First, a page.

How Do High School Students Prefer To Learn?

  • Leila A. Mills
  • Laura Baker
  • Jenny S. Wakefield
  • Putthachat Angnakoon


Learning preference among a group of high school students was examined in order to determine how students feel about options for learning within the integrated communications technology-mediated spaces of our time. Learning preference is presented as student-chosen learning and a way to examine student attitudes, within the affective and cognitive domains of learning outcomes. Learning preferences, specifically student attitudes and feelings, are neglected yet important aspect of learning. One specific student learning preference examined in this study was choice of learning mode by degree of technology applied, ranging from learning in Internet spaces via online interactions to learning in the more traditional classroom setting. Students’ information behavior was also examined in relation to the information search theory, to gain insight on how students focus their activities in Internet virtual learning spaces. The Information Communications Technology Learning (ICTL) survey was used to examine differences in high school students’ information behavior for seeking and sharing information. A total of 88 students, from a predominantly African American high school in the southern United States, participated in the study. The major questions asked were: Can we identify trends in student-chosen learning preference for learning with technology by gender and is there a relationship between information behavior and students’ choice of STEM academic major? Findings revealed that high school girls and students with Science, Technology, Engineering, and Math (STEM) interest preferred learning in a traditional classroom setting.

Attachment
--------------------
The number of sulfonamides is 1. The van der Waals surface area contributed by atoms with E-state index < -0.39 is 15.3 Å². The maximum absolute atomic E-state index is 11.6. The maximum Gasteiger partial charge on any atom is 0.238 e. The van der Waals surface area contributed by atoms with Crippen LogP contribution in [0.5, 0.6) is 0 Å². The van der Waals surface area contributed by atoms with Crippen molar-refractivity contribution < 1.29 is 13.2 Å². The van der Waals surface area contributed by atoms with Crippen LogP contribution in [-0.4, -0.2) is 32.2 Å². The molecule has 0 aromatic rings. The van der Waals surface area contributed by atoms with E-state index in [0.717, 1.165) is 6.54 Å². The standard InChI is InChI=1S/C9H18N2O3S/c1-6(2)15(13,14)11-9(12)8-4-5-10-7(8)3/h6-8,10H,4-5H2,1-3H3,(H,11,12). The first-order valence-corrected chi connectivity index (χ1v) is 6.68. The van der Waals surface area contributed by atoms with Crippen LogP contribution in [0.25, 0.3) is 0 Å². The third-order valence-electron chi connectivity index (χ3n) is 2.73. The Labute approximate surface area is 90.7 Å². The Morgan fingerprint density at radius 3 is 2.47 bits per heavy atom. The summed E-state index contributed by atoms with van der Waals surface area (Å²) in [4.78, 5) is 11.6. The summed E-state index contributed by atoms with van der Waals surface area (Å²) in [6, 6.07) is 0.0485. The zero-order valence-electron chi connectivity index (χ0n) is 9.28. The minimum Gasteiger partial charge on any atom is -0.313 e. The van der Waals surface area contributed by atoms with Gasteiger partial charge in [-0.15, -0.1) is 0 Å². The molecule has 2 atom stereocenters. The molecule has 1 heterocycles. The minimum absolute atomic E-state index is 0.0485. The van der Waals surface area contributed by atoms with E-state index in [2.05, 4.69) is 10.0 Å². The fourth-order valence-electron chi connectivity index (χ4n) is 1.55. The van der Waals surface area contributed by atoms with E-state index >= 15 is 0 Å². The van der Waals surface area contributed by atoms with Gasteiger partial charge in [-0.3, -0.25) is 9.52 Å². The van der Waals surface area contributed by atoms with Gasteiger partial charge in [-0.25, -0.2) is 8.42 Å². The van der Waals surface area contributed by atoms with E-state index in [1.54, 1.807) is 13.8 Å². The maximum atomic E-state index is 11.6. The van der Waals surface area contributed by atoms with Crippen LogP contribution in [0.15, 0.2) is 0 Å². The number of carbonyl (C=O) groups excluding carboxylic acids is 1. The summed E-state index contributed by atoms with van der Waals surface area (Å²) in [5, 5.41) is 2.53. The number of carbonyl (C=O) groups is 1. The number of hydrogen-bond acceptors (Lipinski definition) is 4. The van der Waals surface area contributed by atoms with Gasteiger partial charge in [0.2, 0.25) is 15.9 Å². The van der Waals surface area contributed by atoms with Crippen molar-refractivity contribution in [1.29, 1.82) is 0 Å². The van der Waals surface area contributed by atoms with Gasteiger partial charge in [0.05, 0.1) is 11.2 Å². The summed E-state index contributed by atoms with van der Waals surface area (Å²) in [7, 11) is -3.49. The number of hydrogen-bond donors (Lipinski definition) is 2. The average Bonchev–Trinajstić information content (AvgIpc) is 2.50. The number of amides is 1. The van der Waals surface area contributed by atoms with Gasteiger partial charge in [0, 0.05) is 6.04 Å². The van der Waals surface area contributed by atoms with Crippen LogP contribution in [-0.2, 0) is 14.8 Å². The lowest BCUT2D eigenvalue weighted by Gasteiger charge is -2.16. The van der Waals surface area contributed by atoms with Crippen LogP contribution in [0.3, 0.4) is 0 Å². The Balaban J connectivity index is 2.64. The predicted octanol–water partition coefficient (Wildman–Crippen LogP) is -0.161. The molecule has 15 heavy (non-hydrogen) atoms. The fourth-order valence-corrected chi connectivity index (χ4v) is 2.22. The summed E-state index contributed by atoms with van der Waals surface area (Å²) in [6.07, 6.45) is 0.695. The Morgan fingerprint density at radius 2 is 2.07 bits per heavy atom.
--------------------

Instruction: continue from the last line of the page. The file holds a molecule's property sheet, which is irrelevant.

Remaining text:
Learning preference Information behavior Information seeking Information sharing Technology-mediated learning Virtual learning space STEM career interest 



This research was made possible by the Laser Interferometer Gravitational Wave Observatory (LIGO) Science Education Center (SEC) in Livingston, LA. Funding was provided by NSF grants, awards PHY0917587 and PH-0757058, to the Baton Rouge (Louisiana, USA) Area Foundation and the LIGO Cooperative Research Agreement with Caltech and MIT.


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Copyright information

© Springer International Publishing AG 2018

Authors and Affiliations

  • Leila A. Mills
    • 1
  • Laura Baker
    • 1
  • Jenny S. Wakefield
    • 2
  • Putthachat Angnakoon
    • 3
  1. 1.St. Edward’s UniversityAustinUSA
  2. 2.Dallas County Community CollegeDallasUSA
  3. 3.Faculty of Learning Sciences and Education, Thammasat University – Rangsit CampusPathumthaniThailand

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